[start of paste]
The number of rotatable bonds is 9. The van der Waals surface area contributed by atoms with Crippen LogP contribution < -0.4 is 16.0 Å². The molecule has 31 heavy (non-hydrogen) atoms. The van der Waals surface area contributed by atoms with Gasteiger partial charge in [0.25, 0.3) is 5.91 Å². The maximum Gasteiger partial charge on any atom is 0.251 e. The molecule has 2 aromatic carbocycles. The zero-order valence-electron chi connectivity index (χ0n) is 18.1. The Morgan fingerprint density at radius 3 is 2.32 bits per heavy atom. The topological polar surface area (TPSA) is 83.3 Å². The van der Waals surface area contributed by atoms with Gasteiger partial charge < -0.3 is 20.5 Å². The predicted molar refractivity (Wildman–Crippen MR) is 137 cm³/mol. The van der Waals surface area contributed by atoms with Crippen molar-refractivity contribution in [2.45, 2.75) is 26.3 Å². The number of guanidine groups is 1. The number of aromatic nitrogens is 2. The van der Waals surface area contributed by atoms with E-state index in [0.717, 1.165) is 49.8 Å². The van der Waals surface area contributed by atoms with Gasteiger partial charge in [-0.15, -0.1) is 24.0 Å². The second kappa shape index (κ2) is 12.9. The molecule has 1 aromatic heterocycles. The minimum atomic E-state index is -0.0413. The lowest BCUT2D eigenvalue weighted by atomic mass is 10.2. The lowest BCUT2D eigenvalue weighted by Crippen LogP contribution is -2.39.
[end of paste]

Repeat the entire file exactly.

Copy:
The number of rotatable bonds is 9. The van der Waals surface area contributed by atoms with Crippen LogP contribution < -0.4 is 16.0 Å². The molecule has 31 heavy (non-hydrogen) atoms. The van der Waals surface area contributed by atoms with Gasteiger partial charge in [0.25, 0.3) is 5.91 Å². The maximum Gasteiger partial charge on any atom is 0.251 e. The molecule has 2 aromatic carbocycles. The zero-order valence-electron chi connectivity index (χ0n) is 18.1. The Morgan fingerprint density at radius 3 is 2.32 bits per heavy atom. The topological polar surface area (TPSA) is 83.3 Å². The van der Waals surface area contributed by atoms with Gasteiger partial charge < -0.3 is 20.5 Å². The predicted molar refractivity (Wildman–Crippen MR) is 137 cm³/mol. The van der Waals surface area contributed by atoms with Crippen molar-refractivity contribution in [2.45, 2.75) is 26.3 Å². The number of guanidine groups is 1. The number of aromatic nitrogens is 2. The van der Waals surface area contributed by atoms with E-state index in [0.717, 1.165) is 49.8 Å². The van der Waals surface area contributed by atoms with Gasteiger partial charge in [-0.15, -0.1) is 24.0 Å². The second kappa shape index (κ2) is 12.9. The molecule has 1 aromatic heterocycles. The minimum atomic E-state index is -0.0413. The lowest BCUT2D eigenvalue weighted by atomic mass is 10.2. The lowest BCUT2D eigenvalue weighted by Crippen LogP contribution is -2.39.